If the Deceased DID File for Benefits
If the deceased spouse filed for benefit on or after their full retirement age, and the surviving spouse is at full retirement age, the benefit amount payable to the survivor will remain unchanged. If the surviving spouse is less than full retirement age, the amount the deceased spouse was receiving would be reduced by the filing age of the survivor.
If the deceased filed for benefits before their full retirement age, the surviving spouse is entitled to the full retirement age benefit of the deceased (reduced for survivors filing age) but will always be limited to the larger of the actual benefit of the deceased or 82.5% of the deceased’s full retirement age benefit.
This 82.5% limit is a special rule often called the “Widows Limit” but the technical name is the RIB-LIM. It’s meant to offer some protection for surviving spouses when the deceased spouse filed at, or near, the earliest age possible. This rule states that if your deceased spouse filed early, you’ll be forever limited to either the amount they were drawing, or 82.5% of their full retirement age benefit. This rule has been a real lifesaver for some widows!
When it doesn’t pay to delay
Here’s where this gets really interesting. If your deceased spouse filed early for benefits, and you are also under full retirement age, there may be no reason to delay your filing beyond a certain age. It may be possible that your survivor benefit will not increase beyond your age 62 and 9 months!
For example, let’s assume Jim’s full retirement age benefit was $2,000. However, he filed at 62 and began receiving and age-based reduced benefit of $1,500. He died two years later. Because of his early filing, the most his surviving spouse will receive is the greater of his actual benefit ($1,500) or 82.5% of his full retirement age benefit ($2,000 x 82.5% = $1,650).
Based on the reductions for her filing age, she’d hit the 82.5% ($1,650) of his benefit right in between age 62 and 63. Once she was was at this age, there would be no benefit to continuing to delay filing for benefits. Further delay will not increase the survivors benefit!
FULL RETIREMENT AGE FOR SURVIVOR BENEFITS
If you were born before 1962, you need to understand that the definition of “full retirement age” is different for survivor benefits than it is for all other benefits.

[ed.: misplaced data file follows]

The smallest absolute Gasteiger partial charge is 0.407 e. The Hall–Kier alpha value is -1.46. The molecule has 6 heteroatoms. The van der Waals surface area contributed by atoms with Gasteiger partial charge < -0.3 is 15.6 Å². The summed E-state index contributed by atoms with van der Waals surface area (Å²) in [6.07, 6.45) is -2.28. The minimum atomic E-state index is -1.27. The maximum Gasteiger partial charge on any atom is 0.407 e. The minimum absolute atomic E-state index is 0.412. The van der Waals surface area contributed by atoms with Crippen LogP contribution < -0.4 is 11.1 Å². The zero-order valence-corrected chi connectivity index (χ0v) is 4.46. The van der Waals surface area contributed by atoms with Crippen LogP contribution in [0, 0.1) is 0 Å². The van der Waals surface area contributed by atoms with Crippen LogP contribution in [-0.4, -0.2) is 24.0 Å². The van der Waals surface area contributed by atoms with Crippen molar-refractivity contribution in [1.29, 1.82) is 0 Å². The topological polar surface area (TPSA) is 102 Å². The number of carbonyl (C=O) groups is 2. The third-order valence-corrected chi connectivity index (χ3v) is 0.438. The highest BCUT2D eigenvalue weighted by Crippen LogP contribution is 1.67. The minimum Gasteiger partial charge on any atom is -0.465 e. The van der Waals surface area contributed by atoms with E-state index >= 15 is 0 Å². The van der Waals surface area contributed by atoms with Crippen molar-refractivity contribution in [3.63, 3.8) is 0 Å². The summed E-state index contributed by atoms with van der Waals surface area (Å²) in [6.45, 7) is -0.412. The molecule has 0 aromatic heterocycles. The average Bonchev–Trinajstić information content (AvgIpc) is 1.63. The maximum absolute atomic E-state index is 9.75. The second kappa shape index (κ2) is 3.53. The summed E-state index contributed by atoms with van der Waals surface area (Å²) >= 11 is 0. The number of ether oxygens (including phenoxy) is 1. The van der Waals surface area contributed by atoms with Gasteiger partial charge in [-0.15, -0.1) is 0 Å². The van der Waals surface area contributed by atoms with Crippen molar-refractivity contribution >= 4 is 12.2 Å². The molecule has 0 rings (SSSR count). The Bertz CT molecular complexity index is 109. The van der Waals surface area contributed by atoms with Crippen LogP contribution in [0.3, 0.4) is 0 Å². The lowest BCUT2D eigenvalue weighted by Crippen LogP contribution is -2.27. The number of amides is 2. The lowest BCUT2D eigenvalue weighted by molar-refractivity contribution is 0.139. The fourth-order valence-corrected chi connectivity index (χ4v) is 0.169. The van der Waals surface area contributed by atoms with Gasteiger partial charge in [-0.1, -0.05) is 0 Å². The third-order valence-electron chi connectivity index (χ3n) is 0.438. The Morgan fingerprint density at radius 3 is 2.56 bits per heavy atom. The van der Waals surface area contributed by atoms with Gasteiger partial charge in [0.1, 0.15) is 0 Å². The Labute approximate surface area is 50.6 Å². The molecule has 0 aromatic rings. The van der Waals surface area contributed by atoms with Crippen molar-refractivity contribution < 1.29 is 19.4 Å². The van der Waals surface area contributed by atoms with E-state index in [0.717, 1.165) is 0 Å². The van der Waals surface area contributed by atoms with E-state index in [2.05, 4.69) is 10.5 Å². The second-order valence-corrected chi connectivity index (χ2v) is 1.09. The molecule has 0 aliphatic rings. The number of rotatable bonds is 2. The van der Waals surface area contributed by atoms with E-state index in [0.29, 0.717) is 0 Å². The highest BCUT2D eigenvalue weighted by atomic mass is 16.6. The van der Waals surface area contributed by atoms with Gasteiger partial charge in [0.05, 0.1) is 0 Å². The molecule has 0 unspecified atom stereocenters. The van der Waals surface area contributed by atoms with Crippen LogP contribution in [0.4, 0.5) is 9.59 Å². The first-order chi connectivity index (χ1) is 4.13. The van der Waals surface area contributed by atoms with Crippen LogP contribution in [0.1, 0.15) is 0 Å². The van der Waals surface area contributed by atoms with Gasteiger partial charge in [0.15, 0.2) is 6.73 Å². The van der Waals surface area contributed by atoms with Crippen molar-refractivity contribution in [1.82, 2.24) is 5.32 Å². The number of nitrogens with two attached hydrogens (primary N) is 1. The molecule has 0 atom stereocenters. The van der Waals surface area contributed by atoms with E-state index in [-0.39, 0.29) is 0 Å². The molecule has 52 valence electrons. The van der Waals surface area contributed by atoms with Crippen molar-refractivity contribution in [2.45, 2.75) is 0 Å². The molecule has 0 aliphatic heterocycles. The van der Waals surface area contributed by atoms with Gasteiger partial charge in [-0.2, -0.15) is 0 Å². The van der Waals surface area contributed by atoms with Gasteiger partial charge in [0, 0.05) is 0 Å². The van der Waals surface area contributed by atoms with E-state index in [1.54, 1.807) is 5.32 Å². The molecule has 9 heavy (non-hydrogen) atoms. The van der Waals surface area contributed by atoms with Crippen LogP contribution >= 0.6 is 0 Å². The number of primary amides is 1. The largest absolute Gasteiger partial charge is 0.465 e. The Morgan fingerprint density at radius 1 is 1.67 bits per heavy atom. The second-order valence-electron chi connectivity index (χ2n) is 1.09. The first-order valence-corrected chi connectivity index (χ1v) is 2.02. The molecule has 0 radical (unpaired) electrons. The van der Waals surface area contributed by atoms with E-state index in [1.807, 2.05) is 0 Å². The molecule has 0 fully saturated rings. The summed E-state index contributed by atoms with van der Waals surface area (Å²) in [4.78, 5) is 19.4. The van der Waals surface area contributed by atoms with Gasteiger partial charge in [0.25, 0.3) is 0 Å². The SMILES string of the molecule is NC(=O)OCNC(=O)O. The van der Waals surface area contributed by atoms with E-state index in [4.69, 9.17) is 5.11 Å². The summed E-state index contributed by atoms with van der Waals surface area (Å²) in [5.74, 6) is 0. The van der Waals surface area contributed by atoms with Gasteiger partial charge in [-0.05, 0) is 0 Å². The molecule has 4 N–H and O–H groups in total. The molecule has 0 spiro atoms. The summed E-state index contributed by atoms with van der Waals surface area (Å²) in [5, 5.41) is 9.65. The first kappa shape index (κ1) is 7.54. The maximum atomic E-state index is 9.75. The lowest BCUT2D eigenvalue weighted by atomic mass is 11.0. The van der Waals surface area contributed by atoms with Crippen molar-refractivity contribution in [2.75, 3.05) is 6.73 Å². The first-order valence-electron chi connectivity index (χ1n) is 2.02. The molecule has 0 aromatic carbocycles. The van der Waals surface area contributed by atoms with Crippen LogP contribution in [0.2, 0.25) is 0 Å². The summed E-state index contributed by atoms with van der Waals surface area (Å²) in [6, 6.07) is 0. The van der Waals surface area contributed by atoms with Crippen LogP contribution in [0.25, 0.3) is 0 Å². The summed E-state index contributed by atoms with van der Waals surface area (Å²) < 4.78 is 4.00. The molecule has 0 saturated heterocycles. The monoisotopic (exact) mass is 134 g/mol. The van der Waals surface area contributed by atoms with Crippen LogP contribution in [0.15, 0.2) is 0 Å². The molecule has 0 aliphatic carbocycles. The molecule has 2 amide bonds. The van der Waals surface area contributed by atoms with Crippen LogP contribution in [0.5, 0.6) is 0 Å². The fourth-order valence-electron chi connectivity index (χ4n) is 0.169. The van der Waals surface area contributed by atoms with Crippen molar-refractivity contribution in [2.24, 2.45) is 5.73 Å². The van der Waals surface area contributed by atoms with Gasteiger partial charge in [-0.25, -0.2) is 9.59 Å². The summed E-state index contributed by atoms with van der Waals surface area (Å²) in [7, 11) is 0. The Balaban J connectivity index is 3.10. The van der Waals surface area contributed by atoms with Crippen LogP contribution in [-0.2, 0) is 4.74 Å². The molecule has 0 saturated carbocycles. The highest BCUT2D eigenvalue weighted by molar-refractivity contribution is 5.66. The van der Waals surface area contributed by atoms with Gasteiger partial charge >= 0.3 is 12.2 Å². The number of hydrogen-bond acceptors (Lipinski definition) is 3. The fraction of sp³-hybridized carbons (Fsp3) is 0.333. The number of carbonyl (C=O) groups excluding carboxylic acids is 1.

Knowing exactly when you are full retirement age is important when filing for your survivor’s benefits. Why? Because if the survivor benefit is the highest benefit you’ll be entitled to, there is generally no benefit to delaying your filing beyond that age.
Advanced Filing Strategies for Survivors
In early 2018 the Office of the Inspector General released a report with some shocking news. 82% of widows and widowers who are receiving Social Security survivors benefits are actually entitled to a higher monthly benefit payment. The only problem is, the SSA never made them aware of this. This affected an estimated 9,224 widows and widowers 70 and older who could have received an additional $131.8 million in Social Security benefits had they been told they could delay filing for retirement benefits until reaching age 70.
There’s no need to wait for them to tell you about it…let’s jump in right now.
Prior to 2016 there were several popular Social Security filing strategies that would allow an individual to file for certain benefits and later switch back to their own benefits. The benefit of this was to allow their own benefits to grow with the 8% per year delayed retirement credits (from chapter xx) However, law changes in 2016 did away with many of the Social Security filing strategies. The one that remains belongs to survivors and it can be powerful. Here’s how it works.
If you have a benefit based on your own work history, it could make sense to file for a reduced survivor’s benefit as early as 60. While you are drawing your survivor benefit, your own benefit grows every month you delay filing for it. Generally, these adjustments could grow your benefit by 77% from age 62 to age 70. At age 70, you simply switch back to your own benefit (which is now higher).